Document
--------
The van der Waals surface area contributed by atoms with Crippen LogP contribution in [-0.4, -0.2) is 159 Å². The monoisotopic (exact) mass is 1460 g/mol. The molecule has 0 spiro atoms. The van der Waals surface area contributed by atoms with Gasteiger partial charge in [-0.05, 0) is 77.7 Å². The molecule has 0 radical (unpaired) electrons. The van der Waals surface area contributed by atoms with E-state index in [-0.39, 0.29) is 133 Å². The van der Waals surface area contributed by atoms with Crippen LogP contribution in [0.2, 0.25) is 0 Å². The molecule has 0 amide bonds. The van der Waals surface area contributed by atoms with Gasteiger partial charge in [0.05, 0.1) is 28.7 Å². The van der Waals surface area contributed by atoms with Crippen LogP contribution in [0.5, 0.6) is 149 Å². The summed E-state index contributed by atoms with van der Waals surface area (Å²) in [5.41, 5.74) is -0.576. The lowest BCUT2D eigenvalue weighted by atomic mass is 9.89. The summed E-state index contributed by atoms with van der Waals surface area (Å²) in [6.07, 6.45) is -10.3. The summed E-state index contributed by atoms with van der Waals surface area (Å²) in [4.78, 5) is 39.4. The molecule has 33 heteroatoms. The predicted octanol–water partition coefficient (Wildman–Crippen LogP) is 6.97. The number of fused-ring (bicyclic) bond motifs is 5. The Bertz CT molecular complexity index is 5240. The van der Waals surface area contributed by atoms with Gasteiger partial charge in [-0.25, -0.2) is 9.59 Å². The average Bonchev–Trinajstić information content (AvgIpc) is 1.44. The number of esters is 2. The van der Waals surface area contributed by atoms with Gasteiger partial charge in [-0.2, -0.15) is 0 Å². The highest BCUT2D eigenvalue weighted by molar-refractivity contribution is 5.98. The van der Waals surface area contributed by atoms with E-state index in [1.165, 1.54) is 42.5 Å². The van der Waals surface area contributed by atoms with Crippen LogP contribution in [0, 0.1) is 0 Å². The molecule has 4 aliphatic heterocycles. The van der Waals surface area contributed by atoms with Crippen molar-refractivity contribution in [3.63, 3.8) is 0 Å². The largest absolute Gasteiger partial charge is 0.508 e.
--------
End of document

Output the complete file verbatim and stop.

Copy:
The van der Waals surface area contributed by atoms with Crippen LogP contribution in [-0.4, -0.2) is 159 Å². The monoisotopic (exact) mass is 1460 g/mol. The molecule has 0 spiro atoms. The van der Waals surface area contributed by atoms with Gasteiger partial charge in [-0.05, 0) is 77.7 Å². The molecule has 0 radical (unpaired) electrons. The van der Waals surface area contributed by atoms with E-state index in [-0.39, 0.29) is 133 Å². The van der Waals surface area contributed by atoms with Crippen LogP contribution in [0.2, 0.25) is 0 Å². The molecule has 0 amide bonds. The van der Waals surface area contributed by atoms with Gasteiger partial charge in [0.05, 0.1) is 28.7 Å². The van der Waals surface area contributed by atoms with Crippen LogP contribution in [0.5, 0.6) is 149 Å². The summed E-state index contributed by atoms with van der Waals surface area (Å²) in [5.41, 5.74) is -0.576. The lowest BCUT2D eigenvalue weighted by atomic mass is 9.89. The summed E-state index contributed by atoms with van der Waals surface area (Å²) in [6.07, 6.45) is -10.3. The summed E-state index contributed by atoms with van der Waals surface area (Å²) in [4.78, 5) is 39.4. The molecule has 33 heteroatoms. The predicted octanol–water partition coefficient (Wildman–Crippen LogP) is 6.97. The number of fused-ring (bicyclic) bond motifs is 5. The Bertz CT molecular complexity index is 5240. The van der Waals surface area contributed by atoms with Gasteiger partial charge in [-0.25, -0.2) is 9.59 Å². The average Bonchev–Trinajstić information content (AvgIpc) is 1.44. The number of esters is 2. The van der Waals surface area contributed by atoms with Gasteiger partial charge in [-0.2, -0.15) is 0 Å². The highest BCUT2D eigenvalue weighted by molar-refractivity contribution is 5.98. The van der Waals surface area contributed by atoms with E-state index in [1.165, 1.54) is 42.5 Å². The van der Waals surface area contributed by atoms with Crippen LogP contribution in [0, 0.1) is 0 Å². The molecule has 4 aliphatic heterocycles. The van der Waals surface area contributed by atoms with Crippen molar-refractivity contribution in [3.63, 3.8) is 0 Å². The largest absolute Gasteiger partial charge is 0.508 e.